Quality Time with Dad
This article presents the current relationship between a father and a child in this fast paced and time constraint society and provides many practical advises on how to improve this relationship to benefit the whole family.
It has been estimated that working fathers spend about 3 minutes a day with their children.
Fathers who abandon their families, fathers who rarely see their children because of divorce, and fathers who are busy and have very little or nothing to do with the raising of their children are common.
Dad gets up early, takes the long drive to work, gets off late, takes the long drive home, and gets home very tired. He just wants to have dinner, relax a little, and go to bed so that he can repeat the same routine the next day. Every now and then, he tells himself that he will spend more time with his children tomorrow.
"But Muslims aren't like that," you say.
How much time do you spend with your children in the day? Not just in the same house, but together - really together.
A popular American song by Harry Chapin tells the sad story of a boy who always tries to spend time with his father, but always finds him too busy. When the boy grows up and the father gets older, the father always wants to spend time with his son, but his son always has other things to do.
Quality time spent between a father and his children is essential for both the parent and the children. The children need to know that their father loves and cares for them, and the father needs to be careful that he doesnŐt lose his relationship with his children by neglect.
Tips to Improve Father-Child Relationship
There are several ways a father can spend quality time with his children and develop a relationship with them. Even if he is extremely busy, he can probably free up enough time to do some of these things.
Show your children in simple ways that you love them.
Some fathers try to appeal to their children by showering them with gifts rather than giving of themselves. This may cause more harm than good. The simple example of Prophet Muhammad is much better, may Allah's peace and blessings be upon him. When his daughter Fatima (May Allah be pleased with her) would come to him, the Prophet used to stand up, kiss her, take her hand, and give her his seat. Later in life, this personal type of affection will be much more memorable to children than receiving a gift that anyone could have given them.
Tell or read your children stories on some nights before bed.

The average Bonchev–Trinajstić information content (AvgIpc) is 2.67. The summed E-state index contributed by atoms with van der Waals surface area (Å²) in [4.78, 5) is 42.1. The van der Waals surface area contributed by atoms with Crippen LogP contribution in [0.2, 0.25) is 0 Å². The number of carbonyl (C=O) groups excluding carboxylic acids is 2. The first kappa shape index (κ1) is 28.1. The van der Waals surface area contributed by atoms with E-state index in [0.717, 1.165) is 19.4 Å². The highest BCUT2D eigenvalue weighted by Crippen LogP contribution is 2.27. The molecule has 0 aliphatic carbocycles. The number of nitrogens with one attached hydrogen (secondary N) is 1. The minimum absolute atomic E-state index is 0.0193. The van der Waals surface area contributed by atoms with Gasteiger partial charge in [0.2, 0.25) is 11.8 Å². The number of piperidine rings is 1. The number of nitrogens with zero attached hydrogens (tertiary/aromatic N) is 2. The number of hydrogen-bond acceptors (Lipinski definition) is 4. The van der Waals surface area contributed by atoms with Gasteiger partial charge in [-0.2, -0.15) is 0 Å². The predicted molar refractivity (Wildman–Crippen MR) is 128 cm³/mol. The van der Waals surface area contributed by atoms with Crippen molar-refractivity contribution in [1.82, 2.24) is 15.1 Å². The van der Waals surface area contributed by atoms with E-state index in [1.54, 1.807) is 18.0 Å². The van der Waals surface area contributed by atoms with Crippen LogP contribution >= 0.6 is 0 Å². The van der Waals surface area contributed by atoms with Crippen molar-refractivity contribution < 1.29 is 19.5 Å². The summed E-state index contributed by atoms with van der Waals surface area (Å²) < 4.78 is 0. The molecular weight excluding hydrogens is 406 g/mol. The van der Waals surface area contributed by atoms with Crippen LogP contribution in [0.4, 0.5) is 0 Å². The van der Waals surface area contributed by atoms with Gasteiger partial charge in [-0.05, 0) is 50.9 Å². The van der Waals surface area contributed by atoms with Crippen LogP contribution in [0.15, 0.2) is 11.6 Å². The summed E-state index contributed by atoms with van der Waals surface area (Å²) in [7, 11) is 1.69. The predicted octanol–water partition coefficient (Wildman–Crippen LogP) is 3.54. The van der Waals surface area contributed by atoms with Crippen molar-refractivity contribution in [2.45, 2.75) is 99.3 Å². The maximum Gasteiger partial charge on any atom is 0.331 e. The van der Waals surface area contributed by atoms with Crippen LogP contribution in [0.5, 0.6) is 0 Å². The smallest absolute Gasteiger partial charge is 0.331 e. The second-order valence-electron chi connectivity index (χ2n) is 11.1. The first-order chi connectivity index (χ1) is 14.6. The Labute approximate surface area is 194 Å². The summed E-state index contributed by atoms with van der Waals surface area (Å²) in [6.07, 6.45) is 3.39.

There are lots of excellent Islamic stories and books available that you can use, or you can make up your own. At the same time, you will be helping your children develop Islamic character. SoundVision sells a vast selection of Islamic children's books. A twist on this idea is to ask your children to make up stories to tell you.
Play with your children sometimes.
You could play ball, color pictures, build toy houses from blocks, or do whatever they like.
Let your children help you with simple tasks.
Allow them to help you carry in the groceries, make dinner, or mow the yard. Children often get great joy from doing things that adults consider work.
Take the family to for a picnic.
Spend time with your children playing Frisbee, passing a ball, or pushing them in the swings. Your children will cherish this special time together as a family.
Help your children with their homework.
Show them that you are truly interested in their education and life by asking them what they did in school and looking at their books, projects, and assignments with them.
Have at least two meals a week as a family.
Use driving time with your children.
Don't just turn on the news and forget your children when they are in the car with you. Talk or joke with them, or sing Islamic songs together.
Give your small children a bath sometimes.
Usually, mothers bathe the children, but bath time is an excellent opportunity for fathers to be with their kids. Let them splash around and play a little more than mom does.
Teach your children to make wudu and pray with you.
If at home, praying together as a family Jamat is better than praying alone. Children love to call azan. Make the youngest one the salat manager at home, taking care of prayer rugs, timing, and inviting everyone to salat.
Take your children to the masjid with you.
This is an excellent way for you to build a relationship with them as both a father and a Muslim.
Be available for your children, and let them know that you are there for anything they want to discuss.
If you are not available to talk to your children, somebody else probably will be, and it may be the wrong kind of person. A good way of getting to know your children better as individuals is to take them out one at a time for eating, conversation, or some other event.
Practice talking with your child, not at him.
Since the father often takes the main responsibility for disciplining the children, it is very easy for fathers to merely become order-givers rather than parents and companions of their children. Spend some time listening, rather than talking.
We only have one chance to be with our kids before they grow up. If we want them to love us and respect us when we are old, we have to build those relationships while they are young.
Fathers usually don't have the time to devote to their children that mothers do. But if we make the little time we have with our children quality time, we still might be able to build enduring relationships with them before it's too late.